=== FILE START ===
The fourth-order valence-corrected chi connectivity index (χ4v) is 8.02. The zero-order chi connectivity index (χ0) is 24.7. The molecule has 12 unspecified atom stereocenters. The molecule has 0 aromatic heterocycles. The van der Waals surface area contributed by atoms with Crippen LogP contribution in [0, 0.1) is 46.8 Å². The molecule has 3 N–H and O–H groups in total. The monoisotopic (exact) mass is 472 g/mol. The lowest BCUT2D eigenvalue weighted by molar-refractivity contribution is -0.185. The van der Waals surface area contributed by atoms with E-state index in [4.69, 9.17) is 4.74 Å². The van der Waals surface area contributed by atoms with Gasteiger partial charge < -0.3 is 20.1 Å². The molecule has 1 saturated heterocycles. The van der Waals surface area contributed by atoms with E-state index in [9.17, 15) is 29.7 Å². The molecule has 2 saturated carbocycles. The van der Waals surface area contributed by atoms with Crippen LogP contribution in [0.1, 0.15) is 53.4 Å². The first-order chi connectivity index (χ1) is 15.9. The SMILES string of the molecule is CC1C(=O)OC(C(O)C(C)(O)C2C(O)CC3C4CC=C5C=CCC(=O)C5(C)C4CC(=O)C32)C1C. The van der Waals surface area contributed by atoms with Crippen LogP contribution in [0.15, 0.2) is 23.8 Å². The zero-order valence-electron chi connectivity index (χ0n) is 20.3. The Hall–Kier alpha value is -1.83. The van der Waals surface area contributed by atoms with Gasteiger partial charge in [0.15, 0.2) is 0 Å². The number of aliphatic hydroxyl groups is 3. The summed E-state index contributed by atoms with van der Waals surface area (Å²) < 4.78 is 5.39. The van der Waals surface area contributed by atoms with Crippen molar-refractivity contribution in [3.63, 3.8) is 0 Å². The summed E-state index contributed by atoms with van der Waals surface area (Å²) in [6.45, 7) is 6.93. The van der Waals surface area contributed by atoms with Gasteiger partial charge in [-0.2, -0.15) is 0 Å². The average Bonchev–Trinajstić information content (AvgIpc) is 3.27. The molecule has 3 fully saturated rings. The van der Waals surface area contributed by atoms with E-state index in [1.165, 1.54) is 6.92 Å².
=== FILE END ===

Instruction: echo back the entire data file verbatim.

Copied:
The fourth-order valence-corrected chi connectivity index (χ4v) is 8.02. The zero-order chi connectivity index (χ0) is 24.7. The molecule has 12 unspecified atom stereocenters. The molecule has 0 aromatic heterocycles. The van der Waals surface area contributed by atoms with Crippen LogP contribution in [0, 0.1) is 46.8 Å². The molecule has 3 N–H and O–H groups in total. The monoisotopic (exact) mass is 472 g/mol. The lowest BCUT2D eigenvalue weighted by molar-refractivity contribution is -0.185. The van der Waals surface area contributed by atoms with E-state index in [4.69, 9.17) is 4.74 Å². The van der Waals surface area contributed by atoms with Gasteiger partial charge < -0.3 is 20.1 Å². The molecule has 1 saturated heterocycles. The van der Waals surface area contributed by atoms with E-state index in [9.17, 15) is 29.7 Å². The molecule has 2 saturated carbocycles. The van der Waals surface area contributed by atoms with Crippen LogP contribution in [0.1, 0.15) is 53.4 Å². The first-order chi connectivity index (χ1) is 15.9. The SMILES string of the molecule is CC1C(=O)OC(C(O)C(C)(O)C2C(O)CC3C4CC=C5C=CCC(=O)C5(C)C4CC(=O)C32)C1C. The van der Waals surface area contributed by atoms with Crippen LogP contribution in [0.15, 0.2) is 23.8 Å². The zero-order valence-electron chi connectivity index (χ0n) is 20.3. The Hall–Kier alpha value is -1.83. The van der Waals surface area contributed by atoms with Gasteiger partial charge in [0.15, 0.2) is 0 Å². The number of aliphatic hydroxyl groups is 3. The summed E-state index contributed by atoms with van der Waals surface area (Å²) < 4.78 is 5.39. The van der Waals surface area contributed by atoms with Crippen molar-refractivity contribution in [3.63, 3.8) is 0 Å². The summed E-state index contributed by atoms with van der Waals surface area (Å²) in [6.45, 7) is 6.93. The van der Waals surface area contributed by atoms with Gasteiger partial charge in [-0.2, -0.15) is 0 Å². The average Bonchev–Trinajstić information content (AvgIpc) is 3.27. The molecule has 3 fully saturated rings. The van der Waals surface area contributed by atoms with E-state index in [1.165, 1.54) is 6.92 Å².